By Maor Katz, M.D. | Dr. Maor Katz is the director of Feeling Good Institute
We opened the Feeling Good Institute in 2013 to help spread TEAM CBT, a new program of therapy developed by David Burns. TEAM therapy builds upon traditional CBT by focusing not only on cognitive and behavioral methods to help alleviate suffering, but also incorporating an emphasis on empathy and agenda setting, to build a strong connection between therapist and patient and to melt away our patients’ resistance to change. TEAM CBT is sometimes referred to as “CBT on steroids” or “a super-charged version of CBT.”
According to Dr. Burns’ TEAM therapy approach, the #1 error therapists make is jumping in too quickly to help our patients without first addressing possible sources of resistance. Read on to see an example of how taking the time to address resistance paradoxically motivates the patient to change.
Sue, a pleasant, intense looking forty-two year old woman said to me in session:
“Since learning I have sleep apnea and shoulder problems I’ve been having a hard time with anxiety and sleep, I’ve been a nervous wreck. My anxiety is worse than ever, it’s effecting my relationship with my husband and my daughters, and I just want to feel better!”
Before meeting Dr. Burns, my response, like any other good CBT therapist would be something like:
“Sue, you’ve been very anxious and feeling like a nervous wreck–and your anxiety is worse than ever! How awful! I have lots of tools and techniques to help you feel better.”
We would then discuss ways for Sue to feel better by teaching her cognitive and behavioral techniques to help her anxiety. This kind of therapy is somewhat effective but it is not “CBT on steroids.” The straightforward CBT approach to alleviating symptoms does not take into account all the reasons that Sue might resist changing.
Here’s how my response changed after learning TEAM CBT with Dr. Burns:
Maor: “Sue, you have been suffering from intense anxiety and difficulty sleeping. You are such an accomplished woman yet you’ve been feeling like a nervous wreck! Is that something you’d like my help with?”
Maor: “Fantastic, anxiety is one of my favourite things to work on. I’d love to help you, and I have many powerful tools that we can use to reduce your anxiety. Let me ask you this first…let’s imagine that we have a magic button here and with a push of this button your anxiety will completely disappear, and you will walk out of my office with no anxiety. Would you push this button?
Sue: “Of course!”
Maor: “Oh, so you mean you’d be OK with having breathing and orthopedic problems and not feeling worried about your health at all?”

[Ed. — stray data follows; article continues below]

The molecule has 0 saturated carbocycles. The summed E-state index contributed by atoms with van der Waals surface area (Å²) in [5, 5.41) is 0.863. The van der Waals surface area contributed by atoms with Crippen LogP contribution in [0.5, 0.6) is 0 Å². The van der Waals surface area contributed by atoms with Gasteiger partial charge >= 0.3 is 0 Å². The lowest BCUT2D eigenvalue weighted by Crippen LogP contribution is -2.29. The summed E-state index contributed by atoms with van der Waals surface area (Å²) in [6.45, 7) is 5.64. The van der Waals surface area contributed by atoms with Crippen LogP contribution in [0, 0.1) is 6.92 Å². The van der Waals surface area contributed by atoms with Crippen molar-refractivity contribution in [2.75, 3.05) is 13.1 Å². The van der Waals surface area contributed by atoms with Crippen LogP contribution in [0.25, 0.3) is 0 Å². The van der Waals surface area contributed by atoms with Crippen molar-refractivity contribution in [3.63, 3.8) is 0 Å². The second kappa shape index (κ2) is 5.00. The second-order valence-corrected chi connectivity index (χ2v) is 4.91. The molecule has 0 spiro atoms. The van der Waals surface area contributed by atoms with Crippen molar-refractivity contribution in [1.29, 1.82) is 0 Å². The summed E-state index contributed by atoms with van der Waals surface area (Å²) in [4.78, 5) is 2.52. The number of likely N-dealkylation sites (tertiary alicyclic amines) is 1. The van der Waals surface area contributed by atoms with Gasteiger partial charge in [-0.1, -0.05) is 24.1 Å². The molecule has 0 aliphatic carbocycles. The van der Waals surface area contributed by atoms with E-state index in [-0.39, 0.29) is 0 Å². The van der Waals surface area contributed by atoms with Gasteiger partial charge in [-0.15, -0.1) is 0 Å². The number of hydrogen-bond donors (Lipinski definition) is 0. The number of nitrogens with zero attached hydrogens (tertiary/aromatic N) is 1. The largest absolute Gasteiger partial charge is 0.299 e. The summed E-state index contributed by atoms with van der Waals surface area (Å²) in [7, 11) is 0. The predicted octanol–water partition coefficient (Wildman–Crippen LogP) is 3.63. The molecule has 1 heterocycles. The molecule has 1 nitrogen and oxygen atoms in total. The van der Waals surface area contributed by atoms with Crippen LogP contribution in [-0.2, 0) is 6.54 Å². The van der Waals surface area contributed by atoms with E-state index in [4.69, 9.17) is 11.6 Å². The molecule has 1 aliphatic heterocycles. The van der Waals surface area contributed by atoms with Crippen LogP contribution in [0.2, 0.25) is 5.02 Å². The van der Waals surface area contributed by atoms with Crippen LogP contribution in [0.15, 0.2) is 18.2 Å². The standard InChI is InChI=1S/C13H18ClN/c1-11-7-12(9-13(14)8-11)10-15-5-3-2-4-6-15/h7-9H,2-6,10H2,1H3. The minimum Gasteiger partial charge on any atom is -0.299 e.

Sue: (chuckling) “Well, no, I guess I am not sure…I probably should worry about my health a bit. I want to take good care of myself, and not ignore my health problems. I also want to take good care of my family. I worry about them too.”
Maor: “So it sounds like you are not so sure that you would push the button and make your anxiety go away completely?”
Sue: “Right….I think some anxiety is realistic given my health problems. If I weren’t worried maybe I wouldn’t make it to all of my doctor’s appointments and remind my husband of his. I am also really worried about missing things, which helps me get my daughters to their activities on time. Without anxiety I would be a different person. I wouldn’t be as careful and conscientious, I would be a slacker!”
Maor: “That makes perfect sense, feeling anxiety is part of what makes you responsible and reliable and it helps you to take good care of yourself and your family. I wouldn’t want to take that away from you! At the beginning of the session today you told me that you have been feeling about 90% anxious all week. On a scale from 0-100, how much anxiety do you think you need in order to be careful, conscientious, and thoughtful? If we had a dial instead of a button and you could dial your anxiety down to the ideal level, where would you set the dial?”
Sue: “Well, maybe 40%. I still want to be conscientious and careful about my health and my family, but my anxiety is really getting in my way! I am not sleeping well because I feel so worried, and my constant worrying is really annoying to my daughters. I’ve got to find a way to feel less anxious and to worry less!”
What have we learned from this dialogue?
- The magic button question helped Sue to realize that she is not ready to give up all of her anxiety. Sue’s answer to the question reveals that she has GOOD reasons NOT to reduce her anxiety even though she came in asking for help with it.
- The magic dial question allowed Sue to set a goal for therapy that made sense to her. Her goal of 40% anxious allows her to hold on to her conscientiousness while reducing the intensity of her distress.
- Instead of convincing Sue to change (which would likely cause her to resist), I paradoxically encouraged Sue to consider reasons NOT to change, which in fact caused her to push for change (see the last line in our dialogue)
The paradox illustrated here is a challenging concept to grasp, and yet when implemented skillfully it is this paradox that super-charges CBT.
If you are interested in learning more about our approach to therapy, or joining one of our online TEAM training groups, visit us at www.feelinggoodinstitute.com.